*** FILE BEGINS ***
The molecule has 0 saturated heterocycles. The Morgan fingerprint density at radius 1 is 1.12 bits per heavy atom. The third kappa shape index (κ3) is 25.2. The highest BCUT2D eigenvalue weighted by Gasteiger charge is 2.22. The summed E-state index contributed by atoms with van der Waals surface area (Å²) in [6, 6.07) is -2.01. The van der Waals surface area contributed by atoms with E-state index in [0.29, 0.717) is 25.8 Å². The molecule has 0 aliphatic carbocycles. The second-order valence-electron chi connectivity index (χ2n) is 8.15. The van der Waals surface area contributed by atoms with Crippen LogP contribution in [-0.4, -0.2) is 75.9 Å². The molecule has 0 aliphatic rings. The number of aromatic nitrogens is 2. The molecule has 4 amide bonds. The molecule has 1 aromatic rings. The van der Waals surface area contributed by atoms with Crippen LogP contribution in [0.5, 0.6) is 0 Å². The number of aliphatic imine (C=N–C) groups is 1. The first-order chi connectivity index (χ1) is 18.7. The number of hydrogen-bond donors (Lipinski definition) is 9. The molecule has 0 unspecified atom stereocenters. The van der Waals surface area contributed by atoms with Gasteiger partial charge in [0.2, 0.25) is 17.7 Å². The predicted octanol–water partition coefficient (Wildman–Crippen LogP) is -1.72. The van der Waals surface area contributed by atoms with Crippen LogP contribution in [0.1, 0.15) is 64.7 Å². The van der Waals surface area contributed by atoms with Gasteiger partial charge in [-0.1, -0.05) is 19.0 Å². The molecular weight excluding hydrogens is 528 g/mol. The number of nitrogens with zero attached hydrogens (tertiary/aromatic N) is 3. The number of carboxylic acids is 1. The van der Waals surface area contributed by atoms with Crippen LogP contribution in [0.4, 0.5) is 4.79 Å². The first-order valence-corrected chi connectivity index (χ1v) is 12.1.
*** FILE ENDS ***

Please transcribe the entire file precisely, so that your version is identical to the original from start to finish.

The molecule has 0 saturated heterocycles. The Morgan fingerprint density at radius 1 is 1.12 bits per heavy atom. The third kappa shape index (κ3) is 25.2. The highest BCUT2D eigenvalue weighted by Gasteiger charge is 2.22. The summed E-state index contributed by atoms with van der Waals surface area (Å²) in [6, 6.07) is -2.01. The van der Waals surface area contributed by atoms with E-state index in [0.29, 0.717) is 25.8 Å². The molecule has 0 aliphatic carbocycles. The second-order valence-electron chi connectivity index (χ2n) is 8.15. The van der Waals surface area contributed by atoms with Crippen LogP contribution in [-0.4, -0.2) is 75.9 Å². The molecule has 0 aliphatic rings. The number of aromatic nitrogens is 2. The molecule has 4 amide bonds. The molecule has 1 aromatic rings. The van der Waals surface area contributed by atoms with Crippen LogP contribution in [0.5, 0.6) is 0 Å². The number of aliphatic imine (C=N–C) groups is 1. The first-order chi connectivity index (χ1) is 18.7. The number of hydrogen-bond donors (Lipinski definition) is 9. The molecule has 0 unspecified atom stereocenters. The van der Waals surface area contributed by atoms with Gasteiger partial charge in [0.2, 0.25) is 17.7 Å². The predicted octanol–water partition coefficient (Wildman–Crippen LogP) is -1.72. The van der Waals surface area contributed by atoms with Crippen LogP contribution in [0.1, 0.15) is 64.7 Å². The van der Waals surface area contributed by atoms with Gasteiger partial charge in [-0.1, -0.05) is 19.0 Å². The molecular weight excluding hydrogens is 528 g/mol. The number of nitrogens with zero attached hydrogens (tertiary/aromatic N) is 3. The number of carboxylic acids is 1. The van der Waals surface area contributed by atoms with Crippen LogP contribution in [0.4, 0.5) is 4.79 Å². The first-order valence-corrected chi connectivity index (χ1v) is 12.1.